Authored By: Rebecca Garcia
Lean and Six Sigma methodologies have brought tremendous improvements to my life at work and at home. People who understand these concepts can use what they learn to help clarify issues, diagnose root causes, and pinpoint business solutions.
The biggest issue I have run into with Lean Six Sigma is when it falls short, because people within the organization (or in my personal life) do not understand it or refuse to accept change. I know I have made great changes in my life by using the concepts of both Lean and Six Sigma to help identify the defects that have caused damaging results.
There is a popular quote that says: “The definition of insanity is doing the same things the exact same way while expecting the results to change.” That is what tends to happen when we have hopes without a plan. It would be like a farmer expecting to reap a harvest without planting anything. This is how I used to think about life until I started using the principles of Lean Six Sigma. I developed a plan that clearly stated what it is that I wanted to change.
For example, many people resolve to lose weight in the New Year. That’s a good start, but things go south quickly when they try the same tactics that they’ve tried before, expecting different results. There is a statistical expression that you probably learned at some point of your educational journey that states: Y = f (X). I am sure many people like me quickly forgot this expression because we didn’t realize how important it was to problem solving and goal fulfillment. In order to accomplish a goal (Y) you need to identify and measure the factors (X) drives you to that goal.
First, I had to identify all the factors that impacted the result I wanted. Then, experimenting with the key factors in a controlled environment, I was able to find the “vital few” that had the biggest impact. Let me stress, that I might have made positive changes before in my life but until I started measuring my results, I didn’t have the knowledge to “sustain the gains,” so to speak. Owing to my Six Sigma training, I have also saved more money for retirement and decreased expenses in other areas of my life.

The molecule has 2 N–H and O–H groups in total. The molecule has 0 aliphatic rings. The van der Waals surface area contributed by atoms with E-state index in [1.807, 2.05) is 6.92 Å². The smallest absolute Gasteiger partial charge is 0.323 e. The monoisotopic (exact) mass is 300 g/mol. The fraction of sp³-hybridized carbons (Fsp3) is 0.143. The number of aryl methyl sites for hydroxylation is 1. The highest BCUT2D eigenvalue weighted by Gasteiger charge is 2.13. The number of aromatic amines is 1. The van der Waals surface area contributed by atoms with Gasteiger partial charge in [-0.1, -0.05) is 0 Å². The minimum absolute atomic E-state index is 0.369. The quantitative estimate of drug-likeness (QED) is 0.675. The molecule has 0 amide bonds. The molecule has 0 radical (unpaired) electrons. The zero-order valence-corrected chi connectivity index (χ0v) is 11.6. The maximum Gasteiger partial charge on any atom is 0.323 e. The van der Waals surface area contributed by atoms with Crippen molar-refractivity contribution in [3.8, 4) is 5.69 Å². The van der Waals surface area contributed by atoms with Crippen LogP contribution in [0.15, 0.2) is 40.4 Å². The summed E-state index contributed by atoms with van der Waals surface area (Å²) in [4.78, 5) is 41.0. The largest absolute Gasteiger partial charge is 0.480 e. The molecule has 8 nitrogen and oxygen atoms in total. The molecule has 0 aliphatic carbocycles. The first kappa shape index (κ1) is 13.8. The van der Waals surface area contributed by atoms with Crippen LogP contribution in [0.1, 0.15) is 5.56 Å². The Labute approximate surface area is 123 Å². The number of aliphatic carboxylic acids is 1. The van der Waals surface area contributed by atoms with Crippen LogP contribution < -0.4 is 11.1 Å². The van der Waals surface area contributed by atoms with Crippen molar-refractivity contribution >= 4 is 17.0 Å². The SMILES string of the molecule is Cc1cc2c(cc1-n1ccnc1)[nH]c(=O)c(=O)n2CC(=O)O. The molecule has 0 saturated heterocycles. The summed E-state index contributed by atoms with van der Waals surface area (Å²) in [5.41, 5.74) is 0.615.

I am a person that moves and acts with a purpose. I do not like lazy people and I definitely do not like wasting my time. Lean Six Sigma has helped me reduce wasted time by speeding up processes through better organization. Sorting things around my house, putting them in an order that makes sense, and cleaning out the clutter, by labeling and color-coating (coding) so nobody else can put things away incorrectly are all a part of a concept called 5S or 6S. I set out my clothes for the whole week at home; and at work, I have color coded my emails according to top priority.
Another huge impact Lean Six Sigma has had in my professional life is helping me get to the root cause of the problem and then analyzing it, to formulate recommendations and suggestions. Instead of re-working the same problem over and over; I now either use a 5-why tool or a chart to get to the root problem. I have implemented a Lean Six Sigma training program for the entire Arizona National Guard, which has caught the eye of the Executive leaders of our state.
I appreciate all of the training and education I have received from Dr. Mikel Harry and all of the other Lean Six Sigma educators I have met. I am excited to discover where these methodologies will take me in the future.